Neuroimaging research is a good example of an inherently incremental endeavor. Each neuroimaging study gives us some information about the brain regions that respond to a given psychological manipulation (e.g., transient shifts in attention), but this usually provides little information by itself about the psychological nature of the tasks performed. Few neuroimaging studies are newsworthy by themselves, which is ironic because they are everywhere in the news these days. However, that does not mean they are not valuable. We can develop a picture of how different psychological processes relate to one another, by comparing the similarities and differences in the brain activity patterns they produce across many studies. This overall picture is something humanity has never seen before: a representation of the internal organization of mental processes.
In my lab, we’ve developed meta-analytic procedures to make such comparisons across neuroimaging studies. I believe this endeavor is essential because it allows us to quantitatively assess replicability and build a cumulative science across many psychological domains. Others believe this as — because my most highly cited papers are meta-analyses. But there is still a mythology of the single, revolutionary study, which is perhaps why a senior colleague once told me this bit of career advice: “Do 5-10 data papers for every meta-analysis.” This is indicative of the potential problems faced with how credit is assigned to incremental work.
I think we need to decide that incremental science, with its potential for solid long-term gains, is a critical goal in psychological research. Incremental science and newsworthy studies are both instrumental in the development of knowledge. Everyone loves the studies that turn a whole field on its ear, but without replication and incremental development, these studies make for little more than great cocktail-party conversation pieces.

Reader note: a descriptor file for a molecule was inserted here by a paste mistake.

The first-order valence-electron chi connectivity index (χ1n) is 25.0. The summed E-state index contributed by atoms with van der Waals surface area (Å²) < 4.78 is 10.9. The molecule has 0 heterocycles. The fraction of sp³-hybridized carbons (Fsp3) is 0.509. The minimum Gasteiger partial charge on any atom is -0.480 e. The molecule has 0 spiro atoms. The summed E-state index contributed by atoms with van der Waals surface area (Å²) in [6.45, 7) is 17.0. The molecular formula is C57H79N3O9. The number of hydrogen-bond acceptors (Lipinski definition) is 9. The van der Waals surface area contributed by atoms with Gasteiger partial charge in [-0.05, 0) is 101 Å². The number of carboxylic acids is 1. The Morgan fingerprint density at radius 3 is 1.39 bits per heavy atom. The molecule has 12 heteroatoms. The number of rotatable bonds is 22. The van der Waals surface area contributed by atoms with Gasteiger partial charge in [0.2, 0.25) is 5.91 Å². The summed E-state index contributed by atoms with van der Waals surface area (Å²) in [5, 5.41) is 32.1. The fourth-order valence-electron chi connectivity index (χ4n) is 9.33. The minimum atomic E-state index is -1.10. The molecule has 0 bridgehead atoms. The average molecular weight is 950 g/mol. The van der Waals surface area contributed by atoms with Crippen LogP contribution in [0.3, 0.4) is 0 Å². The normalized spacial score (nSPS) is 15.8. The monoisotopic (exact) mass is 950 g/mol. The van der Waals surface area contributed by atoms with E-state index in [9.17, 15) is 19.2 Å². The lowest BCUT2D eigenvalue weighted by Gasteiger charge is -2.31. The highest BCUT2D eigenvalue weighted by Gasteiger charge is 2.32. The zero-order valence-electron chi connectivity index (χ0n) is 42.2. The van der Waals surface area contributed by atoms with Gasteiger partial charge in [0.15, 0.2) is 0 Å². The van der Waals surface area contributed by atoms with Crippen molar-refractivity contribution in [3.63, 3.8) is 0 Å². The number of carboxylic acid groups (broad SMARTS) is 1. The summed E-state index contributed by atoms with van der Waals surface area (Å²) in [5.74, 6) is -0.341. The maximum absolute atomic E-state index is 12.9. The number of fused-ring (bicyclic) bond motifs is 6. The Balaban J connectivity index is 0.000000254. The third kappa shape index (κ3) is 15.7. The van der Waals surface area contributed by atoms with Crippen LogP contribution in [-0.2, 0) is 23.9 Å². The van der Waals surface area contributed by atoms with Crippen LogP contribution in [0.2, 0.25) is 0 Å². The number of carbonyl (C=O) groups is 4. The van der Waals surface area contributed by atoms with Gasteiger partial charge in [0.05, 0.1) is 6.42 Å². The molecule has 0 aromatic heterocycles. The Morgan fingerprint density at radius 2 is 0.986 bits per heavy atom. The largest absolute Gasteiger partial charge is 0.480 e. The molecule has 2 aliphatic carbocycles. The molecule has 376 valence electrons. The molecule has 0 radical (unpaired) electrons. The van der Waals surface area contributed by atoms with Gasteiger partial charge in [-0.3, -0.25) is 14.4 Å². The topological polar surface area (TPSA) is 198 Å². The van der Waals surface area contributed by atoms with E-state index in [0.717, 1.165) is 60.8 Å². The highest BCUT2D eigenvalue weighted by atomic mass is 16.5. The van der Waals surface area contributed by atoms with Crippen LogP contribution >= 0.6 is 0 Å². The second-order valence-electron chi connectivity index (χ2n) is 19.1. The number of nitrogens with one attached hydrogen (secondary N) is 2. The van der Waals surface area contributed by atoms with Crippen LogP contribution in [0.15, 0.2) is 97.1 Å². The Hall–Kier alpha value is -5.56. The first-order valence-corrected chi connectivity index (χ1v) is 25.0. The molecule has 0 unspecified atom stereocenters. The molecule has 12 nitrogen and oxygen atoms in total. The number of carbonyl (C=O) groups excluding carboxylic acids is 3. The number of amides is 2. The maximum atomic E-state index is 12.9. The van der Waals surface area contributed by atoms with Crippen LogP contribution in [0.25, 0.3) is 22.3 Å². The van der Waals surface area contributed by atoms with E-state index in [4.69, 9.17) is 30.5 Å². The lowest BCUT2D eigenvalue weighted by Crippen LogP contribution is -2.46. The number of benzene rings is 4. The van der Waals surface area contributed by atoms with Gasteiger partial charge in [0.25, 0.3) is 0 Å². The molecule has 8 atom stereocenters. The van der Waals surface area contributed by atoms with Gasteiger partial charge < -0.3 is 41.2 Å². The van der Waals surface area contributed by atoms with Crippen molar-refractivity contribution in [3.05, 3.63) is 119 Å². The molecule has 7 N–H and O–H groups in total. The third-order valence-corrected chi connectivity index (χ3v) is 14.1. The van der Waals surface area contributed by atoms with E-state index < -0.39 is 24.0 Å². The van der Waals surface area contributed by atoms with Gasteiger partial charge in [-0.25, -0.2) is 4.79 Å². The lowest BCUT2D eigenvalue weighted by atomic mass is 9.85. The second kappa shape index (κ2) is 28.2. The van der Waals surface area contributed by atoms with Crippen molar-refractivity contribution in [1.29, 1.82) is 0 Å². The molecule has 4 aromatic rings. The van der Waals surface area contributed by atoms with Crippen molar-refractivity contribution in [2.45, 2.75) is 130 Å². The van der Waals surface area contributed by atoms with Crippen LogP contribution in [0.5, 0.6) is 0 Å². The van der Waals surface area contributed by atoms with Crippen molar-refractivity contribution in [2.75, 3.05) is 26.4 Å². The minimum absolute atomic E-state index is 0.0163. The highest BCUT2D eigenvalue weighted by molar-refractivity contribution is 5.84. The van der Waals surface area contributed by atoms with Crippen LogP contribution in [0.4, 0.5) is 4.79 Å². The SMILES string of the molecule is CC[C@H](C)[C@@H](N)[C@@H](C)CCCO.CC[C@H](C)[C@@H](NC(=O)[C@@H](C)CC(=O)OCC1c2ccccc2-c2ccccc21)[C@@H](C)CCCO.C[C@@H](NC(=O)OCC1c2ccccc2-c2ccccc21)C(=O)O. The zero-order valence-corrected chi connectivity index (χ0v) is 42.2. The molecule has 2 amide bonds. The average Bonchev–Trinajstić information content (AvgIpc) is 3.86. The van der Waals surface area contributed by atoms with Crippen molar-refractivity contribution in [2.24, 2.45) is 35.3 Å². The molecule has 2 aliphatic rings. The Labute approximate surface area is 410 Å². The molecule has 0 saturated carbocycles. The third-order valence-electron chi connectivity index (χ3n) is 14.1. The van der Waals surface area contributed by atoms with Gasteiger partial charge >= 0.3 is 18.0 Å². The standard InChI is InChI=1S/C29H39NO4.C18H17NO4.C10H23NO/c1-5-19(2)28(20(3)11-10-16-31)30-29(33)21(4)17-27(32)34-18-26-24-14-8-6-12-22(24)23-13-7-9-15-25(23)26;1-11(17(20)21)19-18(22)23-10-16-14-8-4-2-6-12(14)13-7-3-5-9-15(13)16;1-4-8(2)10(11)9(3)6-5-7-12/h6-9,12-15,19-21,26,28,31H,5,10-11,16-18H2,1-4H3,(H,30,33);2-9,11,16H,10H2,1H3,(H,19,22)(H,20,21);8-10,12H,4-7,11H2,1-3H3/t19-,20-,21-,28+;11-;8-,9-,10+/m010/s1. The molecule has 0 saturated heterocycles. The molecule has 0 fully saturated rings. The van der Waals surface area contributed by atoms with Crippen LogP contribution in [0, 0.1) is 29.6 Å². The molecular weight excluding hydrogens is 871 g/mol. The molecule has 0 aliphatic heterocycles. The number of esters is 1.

The Genetic Algorithm
There are fundamental tradeoffs involved in different approaches to science. But the beautiful thing about psychological science being a collective enterprise is that, as a field, we can encourage a diverse set of approaches with complementary strengths.
In some of my work I use genetic algorithms, a class of general problem-solving algorithms based on evolutionary principles, to design experiments. Genetic algorithms solve problems by mixing and matching parts of different solutions to “evolve” towards an optimal one. The mixing is a direct analogue of chromosomal cross over in sexual reproduction. An important lesson is that diversity is critical for a genetic algorithm to function. Different, better traits cannot emerge unless the “gene pool” of possible solutions is diverse. In addition, sometimes the best solutions need a long gestation period before their value is universally appreciated. For both reasons, maintaining diversity is important.
The genetic algorithm offers an interesting metaphor for psychological science. New scientific ideas are generated by the cross over and inter-mixing of ideas from different areas. The fresh ideas of the next generation cannot be fresh unless there is a diverse array of techniques and ideas to draw from. And sometimes, a scientific approach may become critical for a new area or field only many years after it is first developed.
A healthy scientific community, like a healthy genetic algorithm or a healthy ecosystem, promotes diversity. If we want to continue to move forward, we must try out new branches of science, new methods, new ways of asking questions about the mind and then mix and match them, incorporating the best of those methods into the next generation of research paradigms. It is precisely the diversity of approaches that allows psychology to be a “hub” science that connects neuroscience, medicine, and the social sciences.